Thailand must increase its investment in children and ensure equal recovery after COVID-19, says UNICEF

17 October 2022
A child who lives in Klongtoey community
UNICEF Thailand/2021
A child who lives in Klongtoey community

BANGKOK, 17 October 2022 – Thailand must increase its investment in children and take further measures to tackle the high prevalence of poverty among families with children who have been hard-hit by the COVID-19 pandemic, said UNICEF on the occasion of the International Day for the Eradication of Poverty.

Despite a series of positive measures taken by the government to mitigate its impact, the pandemic has laid bare vulnerabilities and exacerbated inequalities. Families with children have been hit hardest and are more likely to face a higher cost of living and loss of income. Recent higher food and energy prices are worsening the situation and slowing down the gains that Thailand has made in its poverty reduction and human capital investment.

According to the National Economic and Development Council, in 2021, the poverty rate among children stood at 9.9 per cent, which is significantly higher than that of the overall population at 6.3 per cent.

“While the Thai economy continues to pick up, not all groups of people are recovering equally from the far-reaching impact of COVID-19.  Families with children are at risk of being left behind,” said Kyungsun Kim, UNICEF Representative for Thailand.

“Tackling childhood poverty is a pressing priority for Thailand not only because the pandemic has pushed thousands below the poverty line but also because its population is rapidly ageing. This requires a policy response that focuses on the needs of children and the most vulnerable to ensure an inclusive and sustainable recovery. Beyond quick-impact economic growth, we must also turn our attention to building human capital for long-term growth and prosperity.”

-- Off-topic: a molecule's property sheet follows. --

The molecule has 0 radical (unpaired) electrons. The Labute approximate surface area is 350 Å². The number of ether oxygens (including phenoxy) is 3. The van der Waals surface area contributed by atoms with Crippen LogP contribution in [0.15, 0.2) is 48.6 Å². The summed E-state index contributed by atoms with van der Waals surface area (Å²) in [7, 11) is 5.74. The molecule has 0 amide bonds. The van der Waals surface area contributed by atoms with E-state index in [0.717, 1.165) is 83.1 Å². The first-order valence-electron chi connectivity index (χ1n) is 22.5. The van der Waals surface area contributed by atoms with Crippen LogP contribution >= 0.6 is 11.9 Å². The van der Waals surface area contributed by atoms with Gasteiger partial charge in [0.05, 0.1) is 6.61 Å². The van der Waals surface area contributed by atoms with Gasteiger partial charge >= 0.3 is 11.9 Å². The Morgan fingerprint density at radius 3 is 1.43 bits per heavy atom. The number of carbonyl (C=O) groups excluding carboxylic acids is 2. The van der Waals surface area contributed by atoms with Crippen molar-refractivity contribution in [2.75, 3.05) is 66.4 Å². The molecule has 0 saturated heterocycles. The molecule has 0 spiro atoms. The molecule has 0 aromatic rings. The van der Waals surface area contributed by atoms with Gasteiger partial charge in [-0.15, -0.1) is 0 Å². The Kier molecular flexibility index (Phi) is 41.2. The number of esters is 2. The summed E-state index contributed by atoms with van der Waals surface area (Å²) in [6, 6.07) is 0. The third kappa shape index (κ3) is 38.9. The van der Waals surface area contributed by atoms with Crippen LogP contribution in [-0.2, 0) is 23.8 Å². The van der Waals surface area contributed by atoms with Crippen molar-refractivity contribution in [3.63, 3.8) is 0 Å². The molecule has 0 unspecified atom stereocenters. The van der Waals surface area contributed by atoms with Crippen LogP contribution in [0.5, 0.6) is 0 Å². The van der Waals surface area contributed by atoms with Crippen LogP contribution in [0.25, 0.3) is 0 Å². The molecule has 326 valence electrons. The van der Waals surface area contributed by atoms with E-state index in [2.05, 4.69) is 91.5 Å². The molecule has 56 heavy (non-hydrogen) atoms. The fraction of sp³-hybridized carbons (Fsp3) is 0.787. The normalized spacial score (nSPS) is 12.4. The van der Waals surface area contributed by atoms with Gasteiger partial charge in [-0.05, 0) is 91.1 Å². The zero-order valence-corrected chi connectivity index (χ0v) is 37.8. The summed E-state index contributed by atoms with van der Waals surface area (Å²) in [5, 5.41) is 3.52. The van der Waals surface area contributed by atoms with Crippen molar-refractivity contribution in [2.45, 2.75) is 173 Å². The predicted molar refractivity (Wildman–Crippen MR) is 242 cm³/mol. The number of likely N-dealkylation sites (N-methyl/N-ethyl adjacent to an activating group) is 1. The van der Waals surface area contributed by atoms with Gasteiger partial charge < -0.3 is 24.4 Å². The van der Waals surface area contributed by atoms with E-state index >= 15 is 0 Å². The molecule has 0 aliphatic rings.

Thailand has made remarkable progress in poverty reduction over the past decades, with people living below the poverty line decreasing from 67 per cent in 1986 to 6.3 per cent in 2021. Moreover, government policies have effectively curbed the negative impacts of COVID-19 right from the start. Studies have shown that without the social protection measures taken at the early stages of the pandemic, such as the emergency top-up of the Child Support Grant, the poverty rate in Thailand would have increased by several folds.

With its impressive track record, Thailand must continue to tackle child poverty through continued investment and action for the most vulnerable. For example, any benefits targeted at the child population can not only effectively address poverty across the population, but can also guarantee higher gains for human capital.

“Investing in children is no longer an option,” Kim emphasized. “There is no choice to be made between long-term economic growth and supporting children, because providing a decent start for the children of Thailand is the best investment in securing a prosperous future for generations to come.”

Media contacts

Nattha Keenapan
Communication Officer
UNICEF Thailand Country Office
Sirinya Wattanasukchai
UNICEF Thailand


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